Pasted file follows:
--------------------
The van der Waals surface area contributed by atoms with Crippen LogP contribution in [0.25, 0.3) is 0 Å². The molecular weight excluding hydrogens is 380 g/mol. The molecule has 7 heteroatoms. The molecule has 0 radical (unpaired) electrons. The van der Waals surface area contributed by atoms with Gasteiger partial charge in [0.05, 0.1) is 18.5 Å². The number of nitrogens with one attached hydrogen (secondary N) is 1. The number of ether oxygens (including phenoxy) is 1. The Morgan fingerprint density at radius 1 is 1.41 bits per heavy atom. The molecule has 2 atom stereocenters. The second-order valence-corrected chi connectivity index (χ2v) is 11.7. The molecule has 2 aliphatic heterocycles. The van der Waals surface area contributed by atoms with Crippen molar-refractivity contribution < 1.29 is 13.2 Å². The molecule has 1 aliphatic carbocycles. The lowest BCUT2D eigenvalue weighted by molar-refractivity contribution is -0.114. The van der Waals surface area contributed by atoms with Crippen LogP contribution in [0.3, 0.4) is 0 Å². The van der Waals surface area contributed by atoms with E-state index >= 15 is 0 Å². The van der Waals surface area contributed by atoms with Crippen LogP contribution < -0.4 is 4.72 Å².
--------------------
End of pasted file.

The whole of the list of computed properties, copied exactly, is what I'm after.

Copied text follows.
The van der Waals surface area contributed by atoms with Crippen LogP contribution in [0.25, 0.3) is 0 Å². The molecular weight excluding hydrogens is 380 g/mol. The molecule has 7 heteroatoms. The molecule has 0 radical (unpaired) electrons. The van der Waals surface area contributed by atoms with Gasteiger partial charge in [0.05, 0.1) is 18.5 Å². The number of nitrogens with one attached hydrogen (secondary N) is 1. The number of ether oxygens (including phenoxy) is 1. The Morgan fingerprint density at radius 1 is 1.41 bits per heavy atom. The molecule has 2 atom stereocenters. The second-order valence-corrected chi connectivity index (χ2v) is 11.7. The molecule has 2 aliphatic heterocycles. The van der Waals surface area contributed by atoms with Crippen molar-refractivity contribution < 1.29 is 13.2 Å². The molecule has 1 aliphatic carbocycles. The lowest BCUT2D eigenvalue weighted by molar-refractivity contribution is -0.114. The van der Waals surface area contributed by atoms with Crippen LogP contribution in [0.3, 0.4) is 0 Å². The van der Waals surface area contributed by atoms with E-state index >= 15 is 0 Å². The van der Waals surface area contributed by atoms with Crippen LogP contribution < -0.4 is 4.72 Å².